Cognitive Science

Introduction

Cognitive science has emerged in the last few decades as a major discipline that promises to be increasingly important in the 21st century. Focused on achieving a scientific understanding of how human cognition works and how cognition is possible, its subject matter encompasses cognitive functions (such as memory and perception), the structure and use of human language, the evolution of the mind, animal cognition, artificial intelligence, and more. The cognitive science degree provides a strong grounding in the principles of cognition through courses in cognitive psychology, and, in addition, provides breadth in the interdisciplinary aspects of cognitive science such as anthropology, linguistics, biology, philosophy, and computer science.

Degrees Offered

  • B.S.

Study and Research Opportunities

Opportunities for research experience in the laboratories of active cognitive science researchers.

Information for First-Year Students (Freshmen)

In addition to the courses required for UC admission, high school students considering cognitive science as their university major find that the best preparation is a solid general education in English, mathematics through precalculus or beyond, natural sciences, social sciences, and writing.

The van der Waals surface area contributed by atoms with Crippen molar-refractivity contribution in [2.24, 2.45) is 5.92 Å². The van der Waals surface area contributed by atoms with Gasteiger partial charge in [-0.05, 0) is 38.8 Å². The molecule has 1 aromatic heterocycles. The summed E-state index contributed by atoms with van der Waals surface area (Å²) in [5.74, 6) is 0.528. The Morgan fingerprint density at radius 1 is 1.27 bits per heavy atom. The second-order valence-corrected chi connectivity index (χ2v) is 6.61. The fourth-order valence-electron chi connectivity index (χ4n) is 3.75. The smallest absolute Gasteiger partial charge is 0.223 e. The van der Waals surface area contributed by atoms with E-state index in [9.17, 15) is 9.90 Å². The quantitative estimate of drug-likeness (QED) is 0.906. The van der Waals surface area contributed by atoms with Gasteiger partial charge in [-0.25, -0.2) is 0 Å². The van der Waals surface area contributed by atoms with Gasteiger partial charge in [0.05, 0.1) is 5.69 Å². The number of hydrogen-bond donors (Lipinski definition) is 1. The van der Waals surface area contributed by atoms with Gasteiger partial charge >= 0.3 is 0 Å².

Information for Transfers

Students may petition to declare the cognitive science major once they have completed the lower-division requirements. Students admitted to the major must have a 2.80 grade-point average (GPA) in the lower-division requirements, and all requirements to declare must be passed with a C or better and no course taken P/NP. Transfer students may substitute equivalent courses from other institutions.

Additional recommended courses that may be required as prerequisites for upper-division psychology courses: Precalculus, Statistics, and Intro to Psychology. Please see assist.org for more information.

Careers

The cognitive science major is intended for students wishing to enter doctor of philosophy (Ph.D.) programs in cognitive psychology, cognitive science, or cognitive neuroscience to pursue careers in research; enter the field of public health, for example, to work with individuals with neurological disorders and learning disabilities; or to enter the technology-related fields such as human-computer interface design or human factors research; or pursue other related careers.

Department Website

General Catalog Information

Students must complete 10 courses toward the major after completing the lower-division requirements. At least eight of these must be upper-division courses (a minimum of 40 credits). These must include Psychology 100, three upper-division core courses, and three upper-division cognitive psychology electives. Students must also complete four interdisciplinary electives in other departments, which may or may not be upper-division. Students must ensure that one of the interdisciplinary electives is an upper-division course.

For more information, please visit registrar.ucsc.edu/catalog/programs-courses/program-statements/cogs.html

More Information

Psychology Department
273 Social Sciences 2 Building
University of California, Santa Cruz
1156 High Street
Santa Cruz, California 95064
(831) 459-2002
psyadv@ucsc.edu